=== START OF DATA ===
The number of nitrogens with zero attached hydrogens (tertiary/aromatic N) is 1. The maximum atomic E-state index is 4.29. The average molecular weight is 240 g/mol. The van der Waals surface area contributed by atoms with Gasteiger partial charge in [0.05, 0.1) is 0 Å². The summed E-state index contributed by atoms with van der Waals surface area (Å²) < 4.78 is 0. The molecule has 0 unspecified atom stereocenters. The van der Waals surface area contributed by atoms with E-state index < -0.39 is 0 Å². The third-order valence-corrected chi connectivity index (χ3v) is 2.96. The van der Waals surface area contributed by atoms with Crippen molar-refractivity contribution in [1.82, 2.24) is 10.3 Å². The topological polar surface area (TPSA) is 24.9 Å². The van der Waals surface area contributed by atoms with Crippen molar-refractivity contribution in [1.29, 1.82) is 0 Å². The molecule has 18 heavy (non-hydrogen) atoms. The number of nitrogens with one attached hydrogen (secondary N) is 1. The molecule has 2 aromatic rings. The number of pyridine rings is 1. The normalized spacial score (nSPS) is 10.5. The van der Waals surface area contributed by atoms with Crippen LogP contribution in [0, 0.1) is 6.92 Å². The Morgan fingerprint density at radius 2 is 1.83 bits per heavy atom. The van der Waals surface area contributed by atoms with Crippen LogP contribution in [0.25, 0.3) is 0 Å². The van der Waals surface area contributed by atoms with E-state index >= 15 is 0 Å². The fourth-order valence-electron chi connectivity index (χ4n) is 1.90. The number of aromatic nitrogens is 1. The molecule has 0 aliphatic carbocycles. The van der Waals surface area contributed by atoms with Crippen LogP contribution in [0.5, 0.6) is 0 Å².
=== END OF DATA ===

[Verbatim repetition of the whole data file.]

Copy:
The number of nitrogens with zero attached hydrogens (tertiary/aromatic N) is 1. The maximum atomic E-state index is 4.29. The average molecular weight is 240 g/mol. The van der Waals surface area contributed by atoms with Gasteiger partial charge in [0.05, 0.1) is 0 Å². The summed E-state index contributed by atoms with van der Waals surface area (Å²) < 4.78 is 0. The molecule has 0 unspecified atom stereocenters. The van der Waals surface area contributed by atoms with E-state index < -0.39 is 0 Å². The third-order valence-corrected chi connectivity index (χ3v) is 2.96. The van der Waals surface area contributed by atoms with Crippen molar-refractivity contribution in [1.82, 2.24) is 10.3 Å². The topological polar surface area (TPSA) is 24.9 Å². The van der Waals surface area contributed by atoms with Crippen molar-refractivity contribution in [1.29, 1.82) is 0 Å². The molecule has 18 heavy (non-hydrogen) atoms. The number of nitrogens with one attached hydrogen (secondary N) is 1. The molecule has 2 aromatic rings. The number of pyridine rings is 1. The normalized spacial score (nSPS) is 10.5. The van der Waals surface area contributed by atoms with Crippen LogP contribution in [0, 0.1) is 6.92 Å². The Morgan fingerprint density at radius 2 is 1.83 bits per heavy atom. The van der Waals surface area contributed by atoms with Crippen LogP contribution in [0.25, 0.3) is 0 Å². The van der Waals surface area contributed by atoms with E-state index >= 15 is 0 Å². The fourth-order valence-electron chi connectivity index (χ4n) is 1.90. The number of aromatic nitrogens is 1. The molecule has 0 aliphatic carbocycles. The van der Waals surface area contributed by atoms with Crippen LogP contribution in [0.5, 0.6) is 0 Å².